|Annie Award||Best Animated Feature||Mireille Soria and Mark Swift||Nominated|
|Music in an Animated Feature Production||Theodore Shapiro|
|Voice Acting in an Animated Feature Production||Nick Kroll|
|Detroit Film Critics Society||Best Animated Film||Captain Underpants: The First Epic Movie|
|Best Animated Film||Nominated|
|Golden Tomato Awards 2017||Best Animated Film||5th Place|
|Hollywood Music in Media Awards 2017||Best Original Song - Animated Film||"Captain Underpants Theme Song" for "Weird Al" Yankovic||Nominated|
|Best Original Score - Animated Film||Theodore Shapiro|
|International Film Music Critics Association||Best Original Score - Animated Film||Won|
|IGN Awards||Best Animated Movie||Captain Underpants: The First Epic Movie||Nominated|
|Kids' Choice Awards||Favorite Animated Film||Nominated|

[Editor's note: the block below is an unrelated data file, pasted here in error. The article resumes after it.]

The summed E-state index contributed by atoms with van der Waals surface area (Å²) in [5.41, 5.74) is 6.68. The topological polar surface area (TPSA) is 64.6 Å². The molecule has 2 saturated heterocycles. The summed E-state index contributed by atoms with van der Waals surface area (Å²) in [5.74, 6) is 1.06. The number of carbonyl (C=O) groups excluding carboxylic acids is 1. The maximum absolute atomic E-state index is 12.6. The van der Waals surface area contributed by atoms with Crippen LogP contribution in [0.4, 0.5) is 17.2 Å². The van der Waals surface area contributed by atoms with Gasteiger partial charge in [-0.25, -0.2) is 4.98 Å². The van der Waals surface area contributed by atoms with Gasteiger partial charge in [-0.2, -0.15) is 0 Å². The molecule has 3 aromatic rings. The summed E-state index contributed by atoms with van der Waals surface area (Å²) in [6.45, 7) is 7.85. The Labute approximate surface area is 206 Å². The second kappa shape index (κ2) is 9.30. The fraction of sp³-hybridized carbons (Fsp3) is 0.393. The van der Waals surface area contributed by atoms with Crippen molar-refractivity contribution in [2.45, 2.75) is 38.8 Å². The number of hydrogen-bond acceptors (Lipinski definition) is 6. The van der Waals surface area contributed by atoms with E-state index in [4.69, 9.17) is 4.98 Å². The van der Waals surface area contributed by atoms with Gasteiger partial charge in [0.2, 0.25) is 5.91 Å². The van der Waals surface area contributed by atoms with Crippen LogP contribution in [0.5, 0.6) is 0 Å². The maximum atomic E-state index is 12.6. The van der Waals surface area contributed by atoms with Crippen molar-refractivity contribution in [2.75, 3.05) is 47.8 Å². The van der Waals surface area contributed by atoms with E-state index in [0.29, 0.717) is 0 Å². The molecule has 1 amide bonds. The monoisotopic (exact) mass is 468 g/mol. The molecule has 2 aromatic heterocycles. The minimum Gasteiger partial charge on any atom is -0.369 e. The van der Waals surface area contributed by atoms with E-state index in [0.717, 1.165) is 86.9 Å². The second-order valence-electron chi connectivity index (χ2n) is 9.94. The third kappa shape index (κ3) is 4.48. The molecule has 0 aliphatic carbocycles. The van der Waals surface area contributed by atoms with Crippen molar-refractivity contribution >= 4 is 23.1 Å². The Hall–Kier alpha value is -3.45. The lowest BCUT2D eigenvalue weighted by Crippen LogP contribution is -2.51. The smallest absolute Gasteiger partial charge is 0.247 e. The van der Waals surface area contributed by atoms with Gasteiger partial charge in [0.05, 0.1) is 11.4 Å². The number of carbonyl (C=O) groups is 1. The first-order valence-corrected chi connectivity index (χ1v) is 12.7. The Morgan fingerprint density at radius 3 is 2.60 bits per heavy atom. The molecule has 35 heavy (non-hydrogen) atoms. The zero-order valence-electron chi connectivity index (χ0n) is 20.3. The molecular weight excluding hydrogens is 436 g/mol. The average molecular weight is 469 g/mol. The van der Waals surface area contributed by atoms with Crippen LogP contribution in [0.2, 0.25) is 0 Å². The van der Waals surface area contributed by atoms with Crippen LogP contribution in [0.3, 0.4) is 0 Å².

|Los Angeles Online Film Critics Society||Best Animated Film||Nominated|
|St. Louis Film Critics Association||Best Animated Feature||David Soren|
|16th Visual Effects Society Awards||Outstanding Visual Effects in an Animated Feature||David Soren, Mark Swift, Mireille Soria, David Dulac|
Main article: The Epic Tales of Captain Underpants
On December 12, 2017, Netflix and DreamWorks Animation Television announced that there would be an animated series to follow-up the film, entitled The Epic Tales of Captain Underpants. It premiered on the streaming service on July 13, 2018, and is executive-produced by Peter Hastings.
On December 9, 2020, DreamWorks Animation announced that a feature film adaptation of Dog Man (another one of George and Harold's comic creations) is currently in the works by director Peter Hastings, the showrunner for The Epic Tales of Captain Underpants.
"Trolls," set for a 2016 release, will be the first film to be made with the $120 million budget.